And we put that into our calculator and that's it.

We get the answer.

And this is so valuable because if we were to do 37% of 164 using the method that we looked at last time, that would take quite a long time.

'cause we'd have to work out 10% and then 30% and then 1%, and then 7% and add it all together.

And it would just take a long time.

And it turns out that this decimal multiplier is really useful because we can just do it all in one go.

So let's have a look at the independent task.

We're going to see some more examples.

Okay, so make sure that you have a calculator on hand to help you do this.

You might have one in front of you, but most phones and computers also have a calculator function so you should be able to do it on your phone or your computer if you don't have a calculator with you.

Even if you don't have a calculator, you can still do the calculations.

So the first one, 40% of 17 is going to be 0.

4 times by 70 because 40% as a decimal is 0.


Pause the video now and have a go at the remaining answers.

And if you have a calculator, go ahead and work out the answers.

Pause the video now for a couple of minutes to do this.


And let's have a look at the answers then.

Okay, great.

So here are the answers then.

Well done if you got these and it's just worth going over the last one here, 145% of 94, because if we think of 195%, that is going to be, 145%, sorry.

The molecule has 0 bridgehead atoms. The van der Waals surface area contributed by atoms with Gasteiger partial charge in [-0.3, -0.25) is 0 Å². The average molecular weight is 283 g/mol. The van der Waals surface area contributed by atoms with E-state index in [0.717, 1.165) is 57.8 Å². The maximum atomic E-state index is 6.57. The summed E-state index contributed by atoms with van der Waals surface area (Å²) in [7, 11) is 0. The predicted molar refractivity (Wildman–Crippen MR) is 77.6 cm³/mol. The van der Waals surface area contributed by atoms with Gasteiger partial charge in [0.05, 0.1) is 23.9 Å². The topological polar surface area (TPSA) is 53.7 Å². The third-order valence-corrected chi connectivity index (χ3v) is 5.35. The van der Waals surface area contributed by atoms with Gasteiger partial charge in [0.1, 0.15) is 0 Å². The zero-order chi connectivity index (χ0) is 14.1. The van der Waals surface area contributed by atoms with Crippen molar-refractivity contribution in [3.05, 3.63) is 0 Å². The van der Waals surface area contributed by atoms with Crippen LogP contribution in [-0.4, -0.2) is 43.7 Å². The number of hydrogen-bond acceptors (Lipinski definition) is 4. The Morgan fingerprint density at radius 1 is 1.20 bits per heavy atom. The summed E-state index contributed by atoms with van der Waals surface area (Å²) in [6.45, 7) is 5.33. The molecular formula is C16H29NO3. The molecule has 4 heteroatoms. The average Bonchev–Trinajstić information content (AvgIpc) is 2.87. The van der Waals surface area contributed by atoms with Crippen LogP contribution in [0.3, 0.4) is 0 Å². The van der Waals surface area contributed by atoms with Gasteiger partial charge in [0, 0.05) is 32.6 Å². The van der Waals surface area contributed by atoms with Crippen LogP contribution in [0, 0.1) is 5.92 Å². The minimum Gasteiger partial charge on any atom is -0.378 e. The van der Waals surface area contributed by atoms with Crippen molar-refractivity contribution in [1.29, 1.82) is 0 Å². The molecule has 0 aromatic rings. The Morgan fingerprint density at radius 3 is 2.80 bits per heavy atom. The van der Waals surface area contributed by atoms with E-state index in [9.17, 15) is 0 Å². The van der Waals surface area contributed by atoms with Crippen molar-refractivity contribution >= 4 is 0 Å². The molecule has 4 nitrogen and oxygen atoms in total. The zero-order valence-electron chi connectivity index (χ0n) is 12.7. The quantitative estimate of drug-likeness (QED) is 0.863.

So it's going to be 145/100, and I know that if I divide by 100, I move two decimal places back.

One, two.

So I get 1.


So that is why it's 1.

45 times by 94.


Let's move on to the final slide of today, which is a nice one.

It's the Explore task.

So for the Explore task you need to think how many different ways can you work out 25% of 300.

So I am pretty confident hopefully that you can work it out, but over the last few lessons, we have learned a number of different ways to do it.

So there are some suggestions in the boxes.

Pause the video to see how many different ways you can work out 25% of 300.


So let's go through these.

First of all, you could draw 25% of 300 as a bar model because you know that 25% is equal to 1/4.

So you could split 300 into quarters here.

And so the whole thing is 300.

So to find out what 1/4 was, you could do 300 divided by four, which would be equal to 75.

So each of these bars would be 75.

So that's the first method.

The next method to work out 25% of 300, I start by calculating 10%.

Yeah, I could do this as well.

So 10% of 300 would just be 30.

So I need to find out what that 25% of it is.

So I could do 20% next, which would be double 30, which would be equal to 60.

And then what have I got left? Well, I got 5% left and that is equal to 15.

So I just add 20 plus five, 25%.

And that would be 75.

The final way.

I could use a decimal multiplier.

This is what we did in today's lesson.

And that is just going to be 0.

25 times by 300.

And I didn't even need a calculator for this.

It's worth saying that you can use your knowledge of place value.

So this is equivalent to, imagine moving the decimal place forward to here, moving it back to here.

This is equivalent to 25 times by three, which is equal to 75.

So a number of different ways that we have worked out how to find the percentage of an amount.

You should feel confident with all of them.

But the good news is that usually if you're doing this on a non-calculated paper, you would use the second method here.

It's nice and straightforward, but whenever you have a calculator, always just use the decimal multiplier because it's really quick and straightforward.

That is it for today.

And next lesson, we're going to be looking at increasing an amount by a percentage.

Thanks very much for watching.

Hopefully you've enjoyed this video.

And I will see you next time.

Thanks very much.

Bye bye.